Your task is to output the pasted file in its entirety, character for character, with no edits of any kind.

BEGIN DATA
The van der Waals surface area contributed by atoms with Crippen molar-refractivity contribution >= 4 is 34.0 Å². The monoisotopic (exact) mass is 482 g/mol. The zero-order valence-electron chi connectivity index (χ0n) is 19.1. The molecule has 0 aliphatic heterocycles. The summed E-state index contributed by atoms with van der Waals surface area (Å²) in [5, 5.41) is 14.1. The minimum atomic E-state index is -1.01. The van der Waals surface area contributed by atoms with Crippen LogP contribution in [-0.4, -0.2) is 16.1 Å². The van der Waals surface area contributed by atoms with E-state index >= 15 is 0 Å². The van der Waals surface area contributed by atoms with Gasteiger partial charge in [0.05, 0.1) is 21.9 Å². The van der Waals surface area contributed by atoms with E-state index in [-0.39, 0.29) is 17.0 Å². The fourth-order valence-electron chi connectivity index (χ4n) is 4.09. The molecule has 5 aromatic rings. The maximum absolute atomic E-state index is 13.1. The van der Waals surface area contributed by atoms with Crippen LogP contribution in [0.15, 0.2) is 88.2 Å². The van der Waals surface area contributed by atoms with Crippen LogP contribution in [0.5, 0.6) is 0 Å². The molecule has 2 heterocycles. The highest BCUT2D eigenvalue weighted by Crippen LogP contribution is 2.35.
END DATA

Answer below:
The van der Waals surface area contributed by atoms with Crippen molar-refractivity contribution >= 4 is 34.0 Å². The monoisotopic (exact) mass is 482 g/mol. The zero-order valence-electron chi connectivity index (χ0n) is 19.1. The molecule has 0 aliphatic heterocycles. The summed E-state index contributed by atoms with van der Waals surface area (Å²) in [5, 5.41) is 14.1. The minimum atomic E-state index is -1.01. The van der Waals surface area contributed by atoms with Crippen LogP contribution in [-0.4, -0.2) is 16.1 Å². The van der Waals surface area contributed by atoms with E-state index >= 15 is 0 Å². The van der Waals surface area contributed by atoms with Gasteiger partial charge in [0.05, 0.1) is 21.9 Å². The van der Waals surface area contributed by atoms with E-state index in [-0.39, 0.29) is 17.0 Å². The fourth-order valence-electron chi connectivity index (χ4n) is 4.09. The molecule has 5 aromatic rings. The maximum absolute atomic E-state index is 13.1. The van der Waals surface area contributed by atoms with Crippen LogP contribution in [0.15, 0.2) is 88.2 Å². The van der Waals surface area contributed by atoms with Crippen LogP contribution in [0.5, 0.6) is 0 Å². The molecule has 2 heterocycles. The highest BCUT2D eigenvalue weighted by Crippen LogP contribution is 2.35.